As part of a recent network upgrade I was able to get Cisco Prime Infrastructure included in the moneys for the project. I love new systems to play with, of course, and immediately got to work checking out all the bells and whistles. Needless to say, it wasn’t long until I got tired of remembering the root credentials and began looking at RADIUS authentication for some help. Additionally, I’m kind of the security guy too and knew I was breaking my own rules by not having individual user logons in place.
At any rate, I fired up the management console for NPS on the respective windows ’08 box and chopped out a policy. I added my “Net Admins” group from Active Directory and specified the NAS IP address for Prime. Jumping over to Prime I threw my credentials in only to receive an “Invalid Username or Password” message.
I tried again, same thing. I knew my credentials were right so back to the NPS server I went. Sure enough, the logs were actually showing Access Accept messages were being sent back to Prime.
Let me stop for a second and say that before this endeavor I knew only the basics of Radius as it pertains to Cisco but have since gained a significant chunk of knowledge with a lot of guessing and checking to validate it all.
Cisco Prime, like anything IOS, understands most options through Attribute Value Pairs aka “AV-Pairs”. This is actually true for both Radius and TACACS! There are some pairs that are exclusive to TACACS (such as cmd=x and cmd-arg=x) but the majority, including the one I will be discussing here, work without trouble.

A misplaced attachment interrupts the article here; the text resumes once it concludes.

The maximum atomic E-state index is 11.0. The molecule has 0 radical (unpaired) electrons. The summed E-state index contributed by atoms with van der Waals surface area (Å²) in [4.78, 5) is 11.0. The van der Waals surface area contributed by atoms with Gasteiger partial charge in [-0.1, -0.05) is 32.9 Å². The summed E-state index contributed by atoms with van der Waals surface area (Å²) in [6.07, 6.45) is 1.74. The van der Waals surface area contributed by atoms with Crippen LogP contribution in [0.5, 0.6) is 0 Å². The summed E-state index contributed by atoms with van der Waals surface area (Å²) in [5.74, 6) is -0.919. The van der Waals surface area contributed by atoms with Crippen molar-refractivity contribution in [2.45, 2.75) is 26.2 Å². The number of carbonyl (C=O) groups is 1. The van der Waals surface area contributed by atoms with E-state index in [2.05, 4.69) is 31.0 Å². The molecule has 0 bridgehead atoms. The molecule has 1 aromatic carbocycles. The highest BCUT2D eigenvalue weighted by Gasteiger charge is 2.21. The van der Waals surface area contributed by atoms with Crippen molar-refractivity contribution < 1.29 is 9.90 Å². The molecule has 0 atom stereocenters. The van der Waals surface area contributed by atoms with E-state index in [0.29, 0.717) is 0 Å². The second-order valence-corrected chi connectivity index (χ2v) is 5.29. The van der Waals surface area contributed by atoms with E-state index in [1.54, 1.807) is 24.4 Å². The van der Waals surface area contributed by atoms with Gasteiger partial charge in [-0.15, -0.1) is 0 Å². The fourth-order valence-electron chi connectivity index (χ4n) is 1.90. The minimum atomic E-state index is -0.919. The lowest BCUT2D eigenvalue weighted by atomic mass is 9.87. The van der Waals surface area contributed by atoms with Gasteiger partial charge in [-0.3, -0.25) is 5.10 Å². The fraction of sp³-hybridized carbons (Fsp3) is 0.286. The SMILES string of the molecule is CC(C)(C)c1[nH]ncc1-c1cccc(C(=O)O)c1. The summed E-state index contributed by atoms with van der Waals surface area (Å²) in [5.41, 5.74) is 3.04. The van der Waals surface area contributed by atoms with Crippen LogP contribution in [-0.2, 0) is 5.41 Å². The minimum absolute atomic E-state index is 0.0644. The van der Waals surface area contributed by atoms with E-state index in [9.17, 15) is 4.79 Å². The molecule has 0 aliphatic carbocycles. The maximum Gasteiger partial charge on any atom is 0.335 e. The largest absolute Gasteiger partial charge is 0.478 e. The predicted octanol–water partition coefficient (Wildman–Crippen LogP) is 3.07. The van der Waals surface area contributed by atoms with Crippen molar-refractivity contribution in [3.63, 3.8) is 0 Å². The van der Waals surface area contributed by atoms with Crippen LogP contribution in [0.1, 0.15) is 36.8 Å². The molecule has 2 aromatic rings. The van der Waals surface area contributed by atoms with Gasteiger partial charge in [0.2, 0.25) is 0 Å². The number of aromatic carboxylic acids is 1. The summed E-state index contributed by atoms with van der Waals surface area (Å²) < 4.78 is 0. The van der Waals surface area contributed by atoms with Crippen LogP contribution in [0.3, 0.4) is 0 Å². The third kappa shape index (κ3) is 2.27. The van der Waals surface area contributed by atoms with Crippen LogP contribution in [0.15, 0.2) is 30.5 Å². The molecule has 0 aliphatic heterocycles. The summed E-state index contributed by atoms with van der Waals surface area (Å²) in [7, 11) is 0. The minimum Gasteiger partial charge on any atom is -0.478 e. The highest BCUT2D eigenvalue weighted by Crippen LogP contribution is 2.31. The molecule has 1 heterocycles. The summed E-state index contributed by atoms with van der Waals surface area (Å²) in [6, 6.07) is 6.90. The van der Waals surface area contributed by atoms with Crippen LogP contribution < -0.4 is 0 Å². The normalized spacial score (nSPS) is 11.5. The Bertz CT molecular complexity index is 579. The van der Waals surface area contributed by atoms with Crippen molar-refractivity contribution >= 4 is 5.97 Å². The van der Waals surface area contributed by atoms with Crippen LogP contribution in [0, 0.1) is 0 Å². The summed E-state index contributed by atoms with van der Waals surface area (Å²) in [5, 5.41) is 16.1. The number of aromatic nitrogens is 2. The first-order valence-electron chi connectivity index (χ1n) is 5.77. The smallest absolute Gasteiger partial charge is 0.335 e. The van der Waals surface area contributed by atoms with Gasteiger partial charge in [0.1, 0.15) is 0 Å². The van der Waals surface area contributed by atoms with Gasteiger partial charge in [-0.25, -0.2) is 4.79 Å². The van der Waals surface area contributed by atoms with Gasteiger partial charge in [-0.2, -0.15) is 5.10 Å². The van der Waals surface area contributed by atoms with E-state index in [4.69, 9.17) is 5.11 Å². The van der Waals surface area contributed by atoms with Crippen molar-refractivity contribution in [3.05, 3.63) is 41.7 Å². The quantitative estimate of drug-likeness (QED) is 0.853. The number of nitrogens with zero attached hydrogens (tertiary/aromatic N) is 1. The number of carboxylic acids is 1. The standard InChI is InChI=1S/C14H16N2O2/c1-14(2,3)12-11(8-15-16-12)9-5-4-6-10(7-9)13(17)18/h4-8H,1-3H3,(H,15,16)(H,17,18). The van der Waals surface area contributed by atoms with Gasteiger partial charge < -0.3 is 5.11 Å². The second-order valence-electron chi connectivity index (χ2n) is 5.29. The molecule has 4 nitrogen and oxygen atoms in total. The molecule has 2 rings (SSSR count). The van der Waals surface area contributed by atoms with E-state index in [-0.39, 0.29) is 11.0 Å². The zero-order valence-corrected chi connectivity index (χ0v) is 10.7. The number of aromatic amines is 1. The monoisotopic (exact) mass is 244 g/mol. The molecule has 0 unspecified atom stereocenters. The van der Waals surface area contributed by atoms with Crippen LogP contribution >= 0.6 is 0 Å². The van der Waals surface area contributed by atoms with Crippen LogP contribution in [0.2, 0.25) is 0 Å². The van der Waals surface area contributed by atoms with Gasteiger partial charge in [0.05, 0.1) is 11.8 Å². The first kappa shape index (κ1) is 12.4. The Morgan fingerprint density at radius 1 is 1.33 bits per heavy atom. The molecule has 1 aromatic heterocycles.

So how does one get the needed AV-Pair information for Prime? Simple, navigate to Administration -> Users, Roles and AAA -> User Groups. Next, click the “Export” button to the right of the group name that has permissions you would like to bestow upon you Radius authenticated user.
Since this article is focused on getting this all to work with the Windows NPS implementation of Radius I want to share another point. Windows cannot send more than 4096 bytes of data in its Radius responses. I know this because I copied all 100 some AV pairs into the configuration only for it to NOT work. That really irritated me to say the least. However, if you’re using a TACACS system of some type you will have to send all AV-Pairs.
At any rate the “role” pair is all that’s needed as the on screen message alludes to.
I added this information to my policy and it STILL didn’t work. I’ll be honest; by this point I had a TAC case wide open with Cisco and the emails where flowing but the actual answer to the problem wasn’t. Finally, as if it was common knowledge from the first few pages of the manually, the technician asks if I had specified the Virtual Domain AV-Pair. Of course, the answer was no.
The million dollar string was something like this:
I added this to the NPS config and finally; it worked!
To circle back around the NPS setup uses the Vendor Specific AV-Pair option as you can see in the screen shot below.
I won’t go into the other details of the configuration here but if you have questions feel free to let me know.
I also wanted to include some documents that pertain to this quest that I found helpful: